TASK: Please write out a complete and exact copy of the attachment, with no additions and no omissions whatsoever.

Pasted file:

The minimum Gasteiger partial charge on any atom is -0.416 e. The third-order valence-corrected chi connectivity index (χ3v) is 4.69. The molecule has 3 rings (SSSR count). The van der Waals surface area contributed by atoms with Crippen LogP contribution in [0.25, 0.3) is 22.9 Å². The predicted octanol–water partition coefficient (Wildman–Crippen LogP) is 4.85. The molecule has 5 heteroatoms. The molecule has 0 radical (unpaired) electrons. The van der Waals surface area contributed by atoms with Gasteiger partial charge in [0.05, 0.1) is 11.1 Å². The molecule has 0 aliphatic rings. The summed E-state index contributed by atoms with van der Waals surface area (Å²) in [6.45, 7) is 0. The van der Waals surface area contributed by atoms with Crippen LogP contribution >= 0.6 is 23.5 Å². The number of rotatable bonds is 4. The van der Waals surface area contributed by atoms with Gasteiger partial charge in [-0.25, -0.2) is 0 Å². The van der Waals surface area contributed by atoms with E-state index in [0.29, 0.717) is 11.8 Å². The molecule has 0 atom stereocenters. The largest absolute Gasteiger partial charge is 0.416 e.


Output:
The minimum Gasteiger partial charge on any atom is -0.416 e. The third-order valence-corrected chi connectivity index (χ3v) is 4.69. The molecule has 3 rings (SSSR count). The van der Waals surface area contributed by atoms with Crippen LogP contribution in [0.25, 0.3) is 22.9 Å². The predicted octanol–water partition coefficient (Wildman–Crippen LogP) is 4.85. The molecule has 5 heteroatoms. The molecule has 0 radical (unpaired) electrons. The van der Waals surface area contributed by atoms with Gasteiger partial charge in [0.05, 0.1) is 11.1 Å². The molecule has 0 aliphatic rings. The summed E-state index contributed by atoms with van der Waals surface area (Å²) in [6.45, 7) is 0. The van der Waals surface area contributed by atoms with Crippen LogP contribution >= 0.6 is 23.5 Å². The number of rotatable bonds is 4. The van der Waals surface area contributed by atoms with Gasteiger partial charge in [-0.25, -0.2) is 0 Å². The van der Waals surface area contributed by atoms with E-state index in [0.29, 0.717) is 11.8 Å². The molecule has 0 atom stereocenters. The largest absolute Gasteiger partial charge is 0.416 e.